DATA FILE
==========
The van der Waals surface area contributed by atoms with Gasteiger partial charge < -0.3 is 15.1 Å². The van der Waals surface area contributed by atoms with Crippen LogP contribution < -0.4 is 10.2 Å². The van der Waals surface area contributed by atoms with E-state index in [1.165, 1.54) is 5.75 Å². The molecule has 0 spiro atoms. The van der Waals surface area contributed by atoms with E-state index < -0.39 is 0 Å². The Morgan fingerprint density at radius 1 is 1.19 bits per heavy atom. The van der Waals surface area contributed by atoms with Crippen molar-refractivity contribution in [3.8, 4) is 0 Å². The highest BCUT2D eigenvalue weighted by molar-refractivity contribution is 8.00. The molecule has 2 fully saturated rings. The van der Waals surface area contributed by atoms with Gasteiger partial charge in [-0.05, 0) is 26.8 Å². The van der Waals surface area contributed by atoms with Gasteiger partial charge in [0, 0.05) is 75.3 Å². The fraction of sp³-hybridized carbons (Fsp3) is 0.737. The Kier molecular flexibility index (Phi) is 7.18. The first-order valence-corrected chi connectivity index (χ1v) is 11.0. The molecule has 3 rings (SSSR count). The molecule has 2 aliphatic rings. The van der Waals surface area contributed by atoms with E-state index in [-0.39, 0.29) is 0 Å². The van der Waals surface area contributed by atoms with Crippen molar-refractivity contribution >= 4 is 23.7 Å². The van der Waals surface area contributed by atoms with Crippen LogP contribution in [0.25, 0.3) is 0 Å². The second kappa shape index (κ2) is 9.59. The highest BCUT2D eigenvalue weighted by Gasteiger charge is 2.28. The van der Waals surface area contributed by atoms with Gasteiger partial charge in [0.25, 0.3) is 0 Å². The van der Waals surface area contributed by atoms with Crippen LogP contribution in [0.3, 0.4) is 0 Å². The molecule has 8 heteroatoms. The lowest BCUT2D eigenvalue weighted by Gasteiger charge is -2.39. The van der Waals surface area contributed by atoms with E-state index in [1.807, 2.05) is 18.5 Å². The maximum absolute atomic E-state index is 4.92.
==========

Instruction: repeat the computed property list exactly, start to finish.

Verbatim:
The van der Waals surface area contributed by atoms with Gasteiger partial charge < -0.3 is 15.1 Å². The van der Waals surface area contributed by atoms with Crippen LogP contribution < -0.4 is 10.2 Å². The van der Waals surface area contributed by atoms with E-state index in [1.165, 1.54) is 5.75 Å². The molecule has 0 spiro atoms. The van der Waals surface area contributed by atoms with E-state index < -0.39 is 0 Å². The Morgan fingerprint density at radius 1 is 1.19 bits per heavy atom. The van der Waals surface area contributed by atoms with Crippen molar-refractivity contribution in [3.8, 4) is 0 Å². The highest BCUT2D eigenvalue weighted by molar-refractivity contribution is 8.00. The molecule has 2 fully saturated rings. The van der Waals surface area contributed by atoms with Gasteiger partial charge in [-0.05, 0) is 26.8 Å². The van der Waals surface area contributed by atoms with Gasteiger partial charge in [0, 0.05) is 75.3 Å². The fraction of sp³-hybridized carbons (Fsp3) is 0.737. The Kier molecular flexibility index (Phi) is 7.18. The first-order valence-corrected chi connectivity index (χ1v) is 11.0. The molecule has 3 rings (SSSR count). The molecule has 2 aliphatic rings. The van der Waals surface area contributed by atoms with E-state index in [-0.39, 0.29) is 0 Å². The van der Waals surface area contributed by atoms with Crippen molar-refractivity contribution >= 4 is 23.7 Å². The van der Waals surface area contributed by atoms with Crippen LogP contribution in [0.25, 0.3) is 0 Å². The second kappa shape index (κ2) is 9.59. The highest BCUT2D eigenvalue weighted by Gasteiger charge is 2.28. The van der Waals surface area contributed by atoms with Gasteiger partial charge in [0.25, 0.3) is 0 Å². The van der Waals surface area contributed by atoms with Crippen LogP contribution in [0.3, 0.4) is 0 Å². The molecule has 8 heteroatoms. The lowest BCUT2D eigenvalue weighted by Gasteiger charge is -2.39. The van der Waals surface area contributed by atoms with E-state index in [1.807, 2.05) is 18.5 Å². The maximum absolute atomic E-state index is 4.92.